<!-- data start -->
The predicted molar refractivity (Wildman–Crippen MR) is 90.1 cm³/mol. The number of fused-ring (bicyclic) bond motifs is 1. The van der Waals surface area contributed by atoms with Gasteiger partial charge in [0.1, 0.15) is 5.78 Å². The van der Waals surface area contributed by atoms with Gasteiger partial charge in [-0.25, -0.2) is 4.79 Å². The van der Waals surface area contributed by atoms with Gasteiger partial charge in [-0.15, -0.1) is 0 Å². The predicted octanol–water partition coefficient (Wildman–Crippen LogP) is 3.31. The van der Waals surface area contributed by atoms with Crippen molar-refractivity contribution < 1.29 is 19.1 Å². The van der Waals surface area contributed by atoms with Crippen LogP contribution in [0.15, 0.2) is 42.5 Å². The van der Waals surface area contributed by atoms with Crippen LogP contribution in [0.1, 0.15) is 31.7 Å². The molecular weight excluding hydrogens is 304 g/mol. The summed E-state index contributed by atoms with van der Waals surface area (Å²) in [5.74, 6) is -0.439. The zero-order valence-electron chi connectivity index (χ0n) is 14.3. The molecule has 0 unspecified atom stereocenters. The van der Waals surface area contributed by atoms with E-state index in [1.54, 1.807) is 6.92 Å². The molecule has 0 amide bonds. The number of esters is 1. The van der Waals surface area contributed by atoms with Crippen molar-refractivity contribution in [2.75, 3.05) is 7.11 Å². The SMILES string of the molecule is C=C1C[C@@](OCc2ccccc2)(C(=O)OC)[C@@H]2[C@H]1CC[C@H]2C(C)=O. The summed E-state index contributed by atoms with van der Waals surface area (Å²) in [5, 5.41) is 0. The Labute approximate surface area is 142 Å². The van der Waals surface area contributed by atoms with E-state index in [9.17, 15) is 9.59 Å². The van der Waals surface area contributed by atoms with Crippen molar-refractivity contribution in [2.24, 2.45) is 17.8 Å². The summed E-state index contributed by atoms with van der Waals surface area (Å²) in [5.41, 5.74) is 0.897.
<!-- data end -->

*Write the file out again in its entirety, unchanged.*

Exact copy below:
The predicted molar refractivity (Wildman–Crippen MR) is 90.1 cm³/mol. The number of fused-ring (bicyclic) bond motifs is 1. The van der Waals surface area contributed by atoms with Gasteiger partial charge in [0.1, 0.15) is 5.78 Å². The van der Waals surface area contributed by atoms with Gasteiger partial charge in [-0.25, -0.2) is 4.79 Å². The van der Waals surface area contributed by atoms with Gasteiger partial charge in [-0.15, -0.1) is 0 Å². The predicted octanol–water partition coefficient (Wildman–Crippen LogP) is 3.31. The van der Waals surface area contributed by atoms with Crippen molar-refractivity contribution < 1.29 is 19.1 Å². The van der Waals surface area contributed by atoms with Crippen LogP contribution in [0.15, 0.2) is 42.5 Å². The van der Waals surface area contributed by atoms with Crippen LogP contribution in [0.1, 0.15) is 31.7 Å². The molecular weight excluding hydrogens is 304 g/mol. The summed E-state index contributed by atoms with van der Waals surface area (Å²) in [5.74, 6) is -0.439. The zero-order valence-electron chi connectivity index (χ0n) is 14.3. The molecule has 0 unspecified atom stereocenters. The van der Waals surface area contributed by atoms with E-state index in [1.54, 1.807) is 6.92 Å². The molecule has 0 amide bonds. The number of esters is 1. The van der Waals surface area contributed by atoms with Crippen molar-refractivity contribution in [2.75, 3.05) is 7.11 Å². The SMILES string of the molecule is C=C1C[C@@](OCc2ccccc2)(C(=O)OC)[C@@H]2[C@H]1CC[C@H]2C(C)=O. The summed E-state index contributed by atoms with van der Waals surface area (Å²) in [5, 5.41) is 0. The Labute approximate surface area is 142 Å². The van der Waals surface area contributed by atoms with E-state index in [9.17, 15) is 9.59 Å². The van der Waals surface area contributed by atoms with Crippen molar-refractivity contribution in [2.24, 2.45) is 17.8 Å². The summed E-state index contributed by atoms with van der Waals surface area (Å²) in [5.41, 5.74) is 0.897.